We thought that the draft maps published last Monday for New York’s congressional and state Senate districts drawn by Carnegie Mellon’s Jonathan Cervas for Acting Steuben County state Supreme Court Justice Patrick McAllister were excellent, but late Friday night the final maps became even better.
Cervas was paid $90,000. His services were well worth it.
Hyperbolic cries of Jim Crow and disenfranchisement were met with logic and the state Constitution. The 3,000 or so submissions commenting or complaining about the maps were all reviewed and changes were made. In Brooklyn, Crown Heights, Bedford-Stuyvesant and Bensonhurst, having each been divided in the draft, were knit back together. Upstate, Kingston was reunified and Saratoga Springs was shifted, while Erie County will now cover two House districts instead of three and Long Island saw a number of improvements to the lines.
Most importantly, the will of the public is being respected. Instead of the scheme of Senate Majority Leader Andrea Stewart-Cousins and Assembly Speaker Carl Heastie, backed by Gov. Kathy Hochul (all Democrats) to illegally gerrymander likely Republican-leaning congressional seats down to just four out of 26 districts, the new, legal map has three that are strongly GOP and eight more that are competitive. Other observers put the competitive seats at five, but by any count, it is more than any other state in the nation. That’s something to be proud of, New York.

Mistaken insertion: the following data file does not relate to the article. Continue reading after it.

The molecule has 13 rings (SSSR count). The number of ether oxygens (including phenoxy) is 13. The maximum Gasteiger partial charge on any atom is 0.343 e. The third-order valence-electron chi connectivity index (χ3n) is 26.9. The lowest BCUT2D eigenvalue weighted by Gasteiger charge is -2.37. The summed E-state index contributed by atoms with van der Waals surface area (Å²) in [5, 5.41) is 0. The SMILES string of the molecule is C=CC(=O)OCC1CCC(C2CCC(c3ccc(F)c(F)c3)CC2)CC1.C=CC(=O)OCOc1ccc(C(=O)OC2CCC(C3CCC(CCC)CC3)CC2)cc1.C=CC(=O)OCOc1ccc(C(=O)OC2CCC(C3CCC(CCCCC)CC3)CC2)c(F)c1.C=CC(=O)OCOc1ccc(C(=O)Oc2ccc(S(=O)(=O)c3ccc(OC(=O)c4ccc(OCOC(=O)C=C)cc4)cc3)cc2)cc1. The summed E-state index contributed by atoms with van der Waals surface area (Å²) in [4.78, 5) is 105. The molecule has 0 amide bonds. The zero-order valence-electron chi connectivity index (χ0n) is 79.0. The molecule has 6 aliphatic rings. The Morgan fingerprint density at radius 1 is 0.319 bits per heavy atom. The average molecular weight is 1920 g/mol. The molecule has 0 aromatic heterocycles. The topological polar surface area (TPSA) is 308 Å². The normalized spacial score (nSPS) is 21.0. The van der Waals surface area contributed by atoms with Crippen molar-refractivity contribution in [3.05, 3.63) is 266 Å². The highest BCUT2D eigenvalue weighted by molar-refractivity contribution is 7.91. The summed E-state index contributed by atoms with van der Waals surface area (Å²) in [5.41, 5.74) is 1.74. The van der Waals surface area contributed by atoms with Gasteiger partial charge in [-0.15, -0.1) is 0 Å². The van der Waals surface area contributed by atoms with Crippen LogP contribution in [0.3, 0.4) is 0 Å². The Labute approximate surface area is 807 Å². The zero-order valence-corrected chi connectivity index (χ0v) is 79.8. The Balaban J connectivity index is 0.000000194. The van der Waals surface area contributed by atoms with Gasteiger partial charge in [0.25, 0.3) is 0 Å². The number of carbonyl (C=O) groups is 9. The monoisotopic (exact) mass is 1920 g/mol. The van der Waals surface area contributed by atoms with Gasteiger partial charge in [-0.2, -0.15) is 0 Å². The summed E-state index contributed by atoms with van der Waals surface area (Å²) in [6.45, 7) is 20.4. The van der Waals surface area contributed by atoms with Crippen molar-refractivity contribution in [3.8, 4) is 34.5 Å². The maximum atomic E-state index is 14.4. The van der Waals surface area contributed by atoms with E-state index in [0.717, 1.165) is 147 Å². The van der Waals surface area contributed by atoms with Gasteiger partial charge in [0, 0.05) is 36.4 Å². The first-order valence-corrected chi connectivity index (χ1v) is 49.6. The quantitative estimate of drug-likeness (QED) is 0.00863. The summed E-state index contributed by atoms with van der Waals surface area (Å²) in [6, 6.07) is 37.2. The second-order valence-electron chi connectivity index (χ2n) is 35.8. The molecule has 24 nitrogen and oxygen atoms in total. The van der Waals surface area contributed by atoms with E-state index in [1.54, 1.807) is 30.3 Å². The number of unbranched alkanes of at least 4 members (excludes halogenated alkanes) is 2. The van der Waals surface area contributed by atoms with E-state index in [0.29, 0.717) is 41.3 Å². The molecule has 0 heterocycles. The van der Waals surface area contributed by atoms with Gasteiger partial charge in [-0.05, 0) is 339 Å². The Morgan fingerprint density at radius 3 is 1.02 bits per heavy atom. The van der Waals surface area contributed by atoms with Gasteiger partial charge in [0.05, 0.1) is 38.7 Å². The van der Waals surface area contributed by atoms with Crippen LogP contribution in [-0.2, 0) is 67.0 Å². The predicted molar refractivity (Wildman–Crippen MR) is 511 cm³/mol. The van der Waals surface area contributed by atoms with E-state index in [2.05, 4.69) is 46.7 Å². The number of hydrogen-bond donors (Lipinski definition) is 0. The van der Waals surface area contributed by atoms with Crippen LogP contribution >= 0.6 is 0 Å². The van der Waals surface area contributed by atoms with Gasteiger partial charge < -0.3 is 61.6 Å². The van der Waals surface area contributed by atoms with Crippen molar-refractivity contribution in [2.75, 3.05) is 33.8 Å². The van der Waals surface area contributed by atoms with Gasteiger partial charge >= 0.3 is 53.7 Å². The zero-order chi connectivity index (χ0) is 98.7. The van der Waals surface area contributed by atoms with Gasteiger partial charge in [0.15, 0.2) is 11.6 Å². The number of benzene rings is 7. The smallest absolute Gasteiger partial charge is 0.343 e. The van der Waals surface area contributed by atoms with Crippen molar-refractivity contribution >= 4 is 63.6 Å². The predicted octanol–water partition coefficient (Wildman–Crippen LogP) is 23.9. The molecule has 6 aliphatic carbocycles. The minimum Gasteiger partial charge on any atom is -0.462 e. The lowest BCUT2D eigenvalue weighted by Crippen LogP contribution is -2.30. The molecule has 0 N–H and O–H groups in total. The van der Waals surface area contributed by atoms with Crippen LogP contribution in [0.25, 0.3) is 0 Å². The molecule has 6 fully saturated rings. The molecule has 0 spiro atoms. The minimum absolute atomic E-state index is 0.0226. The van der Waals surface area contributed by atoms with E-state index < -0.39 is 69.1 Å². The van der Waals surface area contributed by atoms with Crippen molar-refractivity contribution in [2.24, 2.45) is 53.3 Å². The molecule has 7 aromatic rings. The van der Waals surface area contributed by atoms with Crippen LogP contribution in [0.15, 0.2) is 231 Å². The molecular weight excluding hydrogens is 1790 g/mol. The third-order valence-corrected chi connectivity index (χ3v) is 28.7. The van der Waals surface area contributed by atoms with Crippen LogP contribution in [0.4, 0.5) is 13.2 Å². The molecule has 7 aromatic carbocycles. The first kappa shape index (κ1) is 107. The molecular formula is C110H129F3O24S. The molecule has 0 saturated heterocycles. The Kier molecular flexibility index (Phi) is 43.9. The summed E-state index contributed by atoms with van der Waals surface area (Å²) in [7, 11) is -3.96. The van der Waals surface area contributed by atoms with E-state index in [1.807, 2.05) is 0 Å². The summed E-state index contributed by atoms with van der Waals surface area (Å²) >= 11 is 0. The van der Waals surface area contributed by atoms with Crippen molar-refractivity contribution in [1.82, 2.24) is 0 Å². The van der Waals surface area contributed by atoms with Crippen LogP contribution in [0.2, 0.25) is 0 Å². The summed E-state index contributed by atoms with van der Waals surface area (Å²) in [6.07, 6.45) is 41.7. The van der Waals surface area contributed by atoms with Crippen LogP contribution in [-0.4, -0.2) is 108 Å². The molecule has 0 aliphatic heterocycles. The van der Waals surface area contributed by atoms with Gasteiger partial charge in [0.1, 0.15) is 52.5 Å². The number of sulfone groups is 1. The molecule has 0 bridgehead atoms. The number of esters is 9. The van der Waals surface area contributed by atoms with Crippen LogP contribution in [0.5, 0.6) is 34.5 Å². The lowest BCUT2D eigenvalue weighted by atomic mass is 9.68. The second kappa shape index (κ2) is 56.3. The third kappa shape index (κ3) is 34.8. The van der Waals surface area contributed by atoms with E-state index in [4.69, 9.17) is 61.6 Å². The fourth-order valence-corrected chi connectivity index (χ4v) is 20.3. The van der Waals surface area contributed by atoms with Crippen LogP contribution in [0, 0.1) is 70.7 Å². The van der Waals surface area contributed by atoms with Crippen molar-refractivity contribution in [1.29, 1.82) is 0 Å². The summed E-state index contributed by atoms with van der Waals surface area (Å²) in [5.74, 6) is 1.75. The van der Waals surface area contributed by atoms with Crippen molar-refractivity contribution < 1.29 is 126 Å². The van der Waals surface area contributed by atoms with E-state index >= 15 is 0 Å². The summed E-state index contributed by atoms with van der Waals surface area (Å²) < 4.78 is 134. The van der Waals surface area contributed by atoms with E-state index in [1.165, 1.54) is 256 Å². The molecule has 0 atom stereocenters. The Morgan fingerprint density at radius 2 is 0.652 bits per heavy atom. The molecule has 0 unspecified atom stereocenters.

Fair districts mean the people decide who runs the government, not the politicians. Let the free-for-all begin.
What may not be fair is that McAllister has ruled that candidates who collected signatures on the old, illegal maps are grandfathered in and can choose to run from any district under the new maps. That gives Hudson Valley Rep. Mondaire Jones a free ticket to run in a Manhattan/Brooklyn district very far away from where he collected his signatures, but everyone else running for that seat, like Bill de Blasio and Assemblywoman Yuh-Line Niou, must collect signatures. Even worse, their petitions can be challenged and they can be knocked off the ballot, but Jones can’t be.
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